Michael Ancher was influenced by his traditional training at the Royal Danish Academy of Fine Arts in the 1870s which imposed strict rules for composition, and he found it difficult to adjust to Scandinavian painting's modern breakthrough, the "Skagen School". His marriage to Anna Ancher did, however, introduce him to the naturalistic concept of undecorated reproduction of reality and its colours. By combining the pictorial composition of his youth with the teachings of naturalism, Michael Ancher created what has been called modern monumental figurative art, such as A Baptism.[3]

The works of Anna and Michael Ancher can be seen at the Skagen Museum, Statens Museum for Kunst, the Frederiksborg Museum, The Hirschsprung Collection and Ribe Art Museum. Michael Ancher received the Eckersberg Medal in 1889 and in 1894 the Order of the Dannebrog. Originally many of Ancher's paintings hung in the dining room of the Brøndums Hotel. The painter P.S. Krøyer conceived the idea of placing paintings by different artists in the wall panels. In 1946 the dining hall was donated to the Skagen Museum.[2]

Michael and Anna Ancher's house

The Skagen residence of Anne and Michael Ancher was purchased in 1884. In 1913, a large studio annex was added to the property and this also forms part of what is on display today. Upon her death in 1964, the Ancher's daughter, Helga, left the house and all of its contents to a foundation. The former residence was restored and opened as a museum and visitor attraction.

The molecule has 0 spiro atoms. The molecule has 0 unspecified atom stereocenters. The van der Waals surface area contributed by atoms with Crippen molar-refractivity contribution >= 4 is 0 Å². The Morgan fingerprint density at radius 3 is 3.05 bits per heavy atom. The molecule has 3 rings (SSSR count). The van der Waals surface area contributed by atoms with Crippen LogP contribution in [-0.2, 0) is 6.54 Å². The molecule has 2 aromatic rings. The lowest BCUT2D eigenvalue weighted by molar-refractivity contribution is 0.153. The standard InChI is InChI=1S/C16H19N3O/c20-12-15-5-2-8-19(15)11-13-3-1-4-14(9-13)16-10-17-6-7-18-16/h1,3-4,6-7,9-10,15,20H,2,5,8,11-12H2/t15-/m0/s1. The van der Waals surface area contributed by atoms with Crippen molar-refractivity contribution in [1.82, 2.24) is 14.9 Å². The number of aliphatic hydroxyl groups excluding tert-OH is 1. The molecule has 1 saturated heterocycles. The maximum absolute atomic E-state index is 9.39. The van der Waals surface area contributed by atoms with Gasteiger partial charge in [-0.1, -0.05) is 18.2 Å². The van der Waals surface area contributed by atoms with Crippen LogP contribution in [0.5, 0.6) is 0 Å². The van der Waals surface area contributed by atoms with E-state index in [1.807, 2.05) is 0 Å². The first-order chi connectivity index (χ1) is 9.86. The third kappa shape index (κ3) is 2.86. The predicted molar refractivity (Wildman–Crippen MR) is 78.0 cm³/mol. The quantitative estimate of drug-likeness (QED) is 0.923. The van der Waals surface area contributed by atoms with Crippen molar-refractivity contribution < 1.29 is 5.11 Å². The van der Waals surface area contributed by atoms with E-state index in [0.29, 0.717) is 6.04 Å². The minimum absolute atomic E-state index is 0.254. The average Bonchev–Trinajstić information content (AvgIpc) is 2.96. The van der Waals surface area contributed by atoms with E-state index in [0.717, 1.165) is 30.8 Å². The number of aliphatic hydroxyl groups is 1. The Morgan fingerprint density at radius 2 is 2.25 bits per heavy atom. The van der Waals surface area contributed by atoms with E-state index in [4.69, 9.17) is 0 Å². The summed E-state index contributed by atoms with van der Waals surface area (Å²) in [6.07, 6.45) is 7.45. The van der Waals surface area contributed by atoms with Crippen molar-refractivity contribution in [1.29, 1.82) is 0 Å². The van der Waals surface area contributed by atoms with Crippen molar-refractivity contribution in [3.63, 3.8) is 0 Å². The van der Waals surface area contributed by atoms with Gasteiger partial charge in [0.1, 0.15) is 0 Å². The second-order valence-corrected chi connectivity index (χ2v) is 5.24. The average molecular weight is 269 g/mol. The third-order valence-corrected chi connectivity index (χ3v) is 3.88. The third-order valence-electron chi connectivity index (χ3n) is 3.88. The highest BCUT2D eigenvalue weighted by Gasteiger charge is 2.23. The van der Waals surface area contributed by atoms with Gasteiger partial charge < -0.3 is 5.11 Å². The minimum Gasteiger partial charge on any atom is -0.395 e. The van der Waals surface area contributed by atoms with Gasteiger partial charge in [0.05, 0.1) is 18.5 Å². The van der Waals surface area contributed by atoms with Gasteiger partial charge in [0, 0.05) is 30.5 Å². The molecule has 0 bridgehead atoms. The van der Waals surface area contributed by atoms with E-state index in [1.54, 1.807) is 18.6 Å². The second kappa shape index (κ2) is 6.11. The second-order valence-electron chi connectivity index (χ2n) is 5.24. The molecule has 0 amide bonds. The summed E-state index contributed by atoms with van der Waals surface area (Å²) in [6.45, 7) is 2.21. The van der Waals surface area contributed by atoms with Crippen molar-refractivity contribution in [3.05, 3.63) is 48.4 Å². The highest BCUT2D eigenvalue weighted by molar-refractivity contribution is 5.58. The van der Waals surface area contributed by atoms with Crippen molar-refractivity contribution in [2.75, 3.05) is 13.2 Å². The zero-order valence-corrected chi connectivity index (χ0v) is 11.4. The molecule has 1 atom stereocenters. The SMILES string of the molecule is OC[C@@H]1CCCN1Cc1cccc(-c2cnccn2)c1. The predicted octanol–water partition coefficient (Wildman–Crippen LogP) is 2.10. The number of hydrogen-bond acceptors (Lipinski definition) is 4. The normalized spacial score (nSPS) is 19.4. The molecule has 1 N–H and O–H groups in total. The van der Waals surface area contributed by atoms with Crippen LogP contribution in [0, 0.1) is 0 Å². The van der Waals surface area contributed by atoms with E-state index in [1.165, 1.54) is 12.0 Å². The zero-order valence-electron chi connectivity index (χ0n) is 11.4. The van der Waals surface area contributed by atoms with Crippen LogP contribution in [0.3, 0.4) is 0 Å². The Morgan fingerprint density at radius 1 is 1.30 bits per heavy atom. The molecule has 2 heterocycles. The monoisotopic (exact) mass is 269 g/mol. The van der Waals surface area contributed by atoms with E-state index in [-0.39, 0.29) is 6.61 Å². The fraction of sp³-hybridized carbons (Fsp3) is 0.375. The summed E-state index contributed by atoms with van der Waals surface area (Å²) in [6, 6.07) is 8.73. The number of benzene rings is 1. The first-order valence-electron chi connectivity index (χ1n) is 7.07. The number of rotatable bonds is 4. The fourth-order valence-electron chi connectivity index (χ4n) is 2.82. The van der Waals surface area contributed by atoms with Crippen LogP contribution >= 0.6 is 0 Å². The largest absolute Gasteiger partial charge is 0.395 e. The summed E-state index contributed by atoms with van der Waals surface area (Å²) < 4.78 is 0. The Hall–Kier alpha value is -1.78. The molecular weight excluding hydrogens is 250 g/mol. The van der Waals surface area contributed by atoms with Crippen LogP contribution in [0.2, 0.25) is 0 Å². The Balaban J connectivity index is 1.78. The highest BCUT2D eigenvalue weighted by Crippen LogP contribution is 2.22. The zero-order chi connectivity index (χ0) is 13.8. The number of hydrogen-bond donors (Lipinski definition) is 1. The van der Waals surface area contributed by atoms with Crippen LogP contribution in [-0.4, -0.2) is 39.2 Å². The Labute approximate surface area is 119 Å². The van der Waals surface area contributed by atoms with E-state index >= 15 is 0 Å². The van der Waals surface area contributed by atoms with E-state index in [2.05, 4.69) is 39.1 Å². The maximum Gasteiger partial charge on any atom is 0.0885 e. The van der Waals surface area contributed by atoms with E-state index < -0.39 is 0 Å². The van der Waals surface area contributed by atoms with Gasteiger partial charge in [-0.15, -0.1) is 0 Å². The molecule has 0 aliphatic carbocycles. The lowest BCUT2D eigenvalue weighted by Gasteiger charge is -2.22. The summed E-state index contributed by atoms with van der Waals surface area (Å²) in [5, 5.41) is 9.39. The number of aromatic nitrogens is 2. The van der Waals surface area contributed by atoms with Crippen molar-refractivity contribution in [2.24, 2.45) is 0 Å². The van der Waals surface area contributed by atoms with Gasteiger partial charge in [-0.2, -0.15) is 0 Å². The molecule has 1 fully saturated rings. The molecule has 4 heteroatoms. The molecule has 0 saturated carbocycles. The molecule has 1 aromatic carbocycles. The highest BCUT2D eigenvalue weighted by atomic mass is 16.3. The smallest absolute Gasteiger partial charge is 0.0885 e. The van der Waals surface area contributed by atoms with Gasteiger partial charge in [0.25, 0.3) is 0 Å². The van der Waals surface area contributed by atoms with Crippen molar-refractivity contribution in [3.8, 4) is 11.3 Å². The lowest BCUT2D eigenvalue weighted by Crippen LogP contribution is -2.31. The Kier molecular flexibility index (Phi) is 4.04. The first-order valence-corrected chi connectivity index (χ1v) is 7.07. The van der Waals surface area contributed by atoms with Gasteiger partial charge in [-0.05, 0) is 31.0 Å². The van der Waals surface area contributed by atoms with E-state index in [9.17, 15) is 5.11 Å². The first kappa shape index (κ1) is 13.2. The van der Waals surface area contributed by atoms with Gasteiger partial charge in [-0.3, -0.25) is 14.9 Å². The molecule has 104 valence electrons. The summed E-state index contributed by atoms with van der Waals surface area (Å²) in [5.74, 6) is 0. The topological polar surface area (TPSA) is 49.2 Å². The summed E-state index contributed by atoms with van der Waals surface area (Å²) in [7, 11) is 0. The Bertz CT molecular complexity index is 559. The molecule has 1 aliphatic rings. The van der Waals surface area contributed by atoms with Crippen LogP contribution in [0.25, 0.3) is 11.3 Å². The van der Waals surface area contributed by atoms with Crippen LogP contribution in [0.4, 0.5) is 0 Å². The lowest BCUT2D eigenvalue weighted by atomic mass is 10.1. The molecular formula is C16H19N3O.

In 1967 Michael and Anna Ancher's house was turned into a museum by the Helga Ancher Foundation. Michael and Anna Ancher's house (Anchers Hus) in Skagen has been converted to a museum and is open to the public for tours. Original furniture and paintings created by the Anchers and other Skagen artists are shown in the restored home and studio. Art exhibitions are arranged in Saxilds Gaard, another building on the property. This house is filled with displays of paintings by Michael and Anna Ancher as well as those from many other Skagen painters who made up their circle of friends.[4]

Danish thousand-kroner bill

Anna and Michael Ancher were featured on the front of the previous series DKK1000 bill. The first version of the bill came into circulation on 18 September 1998, and was then updated on 25 November 2004, adding more security features. The front of the banknote featured a double portrait of Anna and Michael Ancher, derived from two 1884 paintings by Peder Severin Krøyer[5][6] which originally hung on the walls in the dining room at Brøndums Hotel.[7]

See also

Skagen Painters


"Michael Ancher". Kunstindeks Danmark & Weilbachs Kunstnerleksikon (in Danish). Retrieved 4 August 2014.
"Michael Ancher (1849–1927)". Skagens Museum. Retrieved 4 August 2014.
Michael Ancher (Skagens Museum)
Anne and Michael Ancher’s house (Boboho Interior design Magazine)
The coins and banknotes of Denmark. Danmarks Nationalbank. 2005. pp. 22–23. ISBN 87-87251-55-8. Retrieved 6 September 2010.
"1,000-krone banknote, 1997 series". Danmarks Nationalbank. Retrieved 7 September 2010.

"1,000-krone banknote, 1997 series", Danmarks Nationalbank. Retrieved 25 October 2013.


Svanholm, Lise (2001). Malerne på Skagen. Gyldendal A/S. ISBN 978-87-00-75184-2.